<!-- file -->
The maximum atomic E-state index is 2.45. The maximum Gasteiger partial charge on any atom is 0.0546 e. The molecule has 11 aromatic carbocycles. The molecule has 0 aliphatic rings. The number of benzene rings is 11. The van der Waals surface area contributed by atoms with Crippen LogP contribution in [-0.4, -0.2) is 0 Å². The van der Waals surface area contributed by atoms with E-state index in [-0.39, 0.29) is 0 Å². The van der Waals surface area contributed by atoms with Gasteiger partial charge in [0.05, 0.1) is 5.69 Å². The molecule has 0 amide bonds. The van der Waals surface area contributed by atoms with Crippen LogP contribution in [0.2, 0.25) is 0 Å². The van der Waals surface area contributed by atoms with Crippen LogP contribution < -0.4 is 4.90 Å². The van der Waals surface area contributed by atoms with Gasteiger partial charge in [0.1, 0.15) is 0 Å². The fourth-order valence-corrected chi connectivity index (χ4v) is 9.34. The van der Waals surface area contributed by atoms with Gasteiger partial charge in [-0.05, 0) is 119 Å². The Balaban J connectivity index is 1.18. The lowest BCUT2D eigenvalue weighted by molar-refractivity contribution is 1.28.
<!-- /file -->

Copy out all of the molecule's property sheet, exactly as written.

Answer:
The maximum atomic E-state index is 2.45. The maximum Gasteiger partial charge on any atom is 0.0546 e. The molecule has 11 aromatic carbocycles. The molecule has 0 aliphatic rings. The number of benzene rings is 11. The van der Waals surface area contributed by atoms with Crippen LogP contribution in [-0.4, -0.2) is 0 Å². The van der Waals surface area contributed by atoms with E-state index in [-0.39, 0.29) is 0 Å². The van der Waals surface area contributed by atoms with Gasteiger partial charge in [0.05, 0.1) is 5.69 Å². The molecule has 0 amide bonds. The van der Waals surface area contributed by atoms with Crippen LogP contribution in [0.2, 0.25) is 0 Å². The van der Waals surface area contributed by atoms with Crippen LogP contribution < -0.4 is 4.90 Å². The van der Waals surface area contributed by atoms with Gasteiger partial charge in [0.1, 0.15) is 0 Å². The fourth-order valence-corrected chi connectivity index (χ4v) is 9.34. The van der Waals surface area contributed by atoms with Gasteiger partial charge in [-0.05, 0) is 119 Å². The Balaban J connectivity index is 1.18. The lowest BCUT2D eigenvalue weighted by molar-refractivity contribution is 1.28.